Seeing Perfection Instead of Disability

Rainbow Valley Resource Network

Seeing Perfection Instead of Disability

Fred saddling up his horse before a ride

“Fred’s ability really took off”

For Judith Cordray, witnessing ability begins in the eyes of the beholder. “The more I clearly understand it’s what I’m seeing, not what’s there [before my eyes]” that’s important — the more progress she sees in her son Frederick, the youngest of three. “You have a responsibility to make sure that you’re always striving to see [their God-given] spiritual perfection, not just accepting the picture.”

This realization became clear when Judith and her husband, Jim, saw Frederick—who is termed developmentally delayed and is nonverbal—progress suddenly in his horsemanship skills.

While attending elementary school in Ohio, where Fred was born 29 years ago, Fred began taking adaptive horseback riding lessons in a group, Judith explains. During the sessions, each rider was led around the ring by a helper/horseback handler while the instructor taught the lesson. Fred enjoyed this activity for years, but this was the extent of his skills development—and the extent of what everyone thought possible for him.

When the Cordray family relocated to Reno, Nevada in 2010, they connected with the local chapter of the riding organization. This time, Fred was in a class by himself, one-on-one with the instructor. In a short period of time, “Fred’s ability just really took off,” shares Judith. “His experience went from being a pony ride to independent riding, trotting, and maneuvering – while learning to care for a horse by himself. Fred has really grown into it.”

The change came as a wonderful surprise to Judith and Jim. When asked what changed, Judith comments, “I think the belief in limitation came from my husband and myself as parents [accepting the material picture], not from Fred. It’s really clear to me now, it was our perception of him.” Once they began to see his ability, they actively refused to accept the belief of disability, and they witnessed Fred make huge strides, which extended into other areas of his day-to-day life.

Growing Independence

“Fred reads books now—which we never thought he’d do. He does so many things that he didn’t do in the past.” In fact, he’s learned to communicate using an iPad. Judith describes their son as “a whole, complete, perfect child of God.” The material picture of limitations, she adds, “is what ‘mortal mind’ says is the truth. It’s not the reality. Progress is made in every situation when we understand what is real. The more I see Fred as he truly is—perfect—it’s manifested in his experience.”

Since living in Reno, Fred’s joined an organization that provides adapted activities for people with special needs. Participants enjoy playing games, going to the theater to watch movies, and having fun socializing together. In addition, this organization sponsors a respected training program that helps transition individuals from school to job settings.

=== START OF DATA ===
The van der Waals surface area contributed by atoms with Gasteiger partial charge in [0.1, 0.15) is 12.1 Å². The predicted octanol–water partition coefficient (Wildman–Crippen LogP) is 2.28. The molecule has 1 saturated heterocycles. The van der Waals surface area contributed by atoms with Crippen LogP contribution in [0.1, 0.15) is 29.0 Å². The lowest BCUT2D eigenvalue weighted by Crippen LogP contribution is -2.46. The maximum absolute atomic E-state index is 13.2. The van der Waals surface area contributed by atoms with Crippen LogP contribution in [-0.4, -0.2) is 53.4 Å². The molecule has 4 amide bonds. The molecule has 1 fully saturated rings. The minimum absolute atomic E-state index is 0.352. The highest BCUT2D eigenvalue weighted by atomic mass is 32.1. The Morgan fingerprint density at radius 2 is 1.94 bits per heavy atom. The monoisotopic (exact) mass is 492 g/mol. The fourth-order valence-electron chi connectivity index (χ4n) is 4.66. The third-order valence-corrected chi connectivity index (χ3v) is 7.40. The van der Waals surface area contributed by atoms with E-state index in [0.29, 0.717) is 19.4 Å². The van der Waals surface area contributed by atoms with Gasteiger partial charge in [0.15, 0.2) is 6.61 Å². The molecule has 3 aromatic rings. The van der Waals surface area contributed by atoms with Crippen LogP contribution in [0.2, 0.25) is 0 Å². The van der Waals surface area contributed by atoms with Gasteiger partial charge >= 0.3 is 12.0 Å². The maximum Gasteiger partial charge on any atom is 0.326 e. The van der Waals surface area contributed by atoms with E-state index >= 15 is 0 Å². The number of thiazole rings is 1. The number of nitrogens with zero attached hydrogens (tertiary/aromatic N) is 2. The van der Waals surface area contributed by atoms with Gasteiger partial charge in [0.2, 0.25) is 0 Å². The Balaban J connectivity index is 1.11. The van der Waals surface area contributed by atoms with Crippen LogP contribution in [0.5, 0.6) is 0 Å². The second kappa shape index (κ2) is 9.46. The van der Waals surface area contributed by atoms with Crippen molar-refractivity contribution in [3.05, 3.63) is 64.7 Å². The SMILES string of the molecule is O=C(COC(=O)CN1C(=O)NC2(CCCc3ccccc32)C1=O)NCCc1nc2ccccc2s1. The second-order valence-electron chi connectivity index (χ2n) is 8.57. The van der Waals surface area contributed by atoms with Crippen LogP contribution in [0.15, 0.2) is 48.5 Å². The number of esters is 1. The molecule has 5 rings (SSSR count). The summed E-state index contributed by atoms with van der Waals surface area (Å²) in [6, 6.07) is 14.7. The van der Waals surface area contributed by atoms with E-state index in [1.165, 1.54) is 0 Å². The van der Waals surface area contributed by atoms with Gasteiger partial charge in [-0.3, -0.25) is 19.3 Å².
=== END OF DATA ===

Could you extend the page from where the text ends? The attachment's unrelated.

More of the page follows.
Truly, Fred is taking full advantage of every opportunity that’s before him!

Introduction to RVRN

The Cordrays heard about Rainbow Valley Resource Network (RVRN) through a friend that attended an A/U Ranches Christmas program and met an RVRN staff member while there. “I had no idea there was anything out there like this,” mentions Judith. “I started joining RVRN’s monthly Family Support Network calls, and it’s been fantastic! It’s really nice to know there is an organization that supports our specific community” of Christian Science families raising loved ones with special needs.

“It’s very helpful because most of the time, when you talk to individuals who have a child with a disability, it’s about the medical and all the physical and material issues in their situation; whereas with RVRN, you’re talking with other Christian Science parents who are dedicated to seeing the spiritual—true picture,” while also sharing practical insights about daily care.

A sense of freedom!

Fred is also actively involved with Special Olympics. He loves swimming, softball, soccer, and basketball. Judith recalls a time when Fred was participating in an event and all the other athletes were encouraging, supporting, and helping him. “Suddenly it occurred to me, why am I worried what will happen to Fred when I’m not around? Seeing the love of his team members made me realize, ‘God is showing me that Fred is being taken care of right now.’ It was the realization that brought me peace and freedom. God’s right here. He’s taking care of us all. It’s not my job.”

Judith and her son, Frederick.

Rainbow Valley Resource Network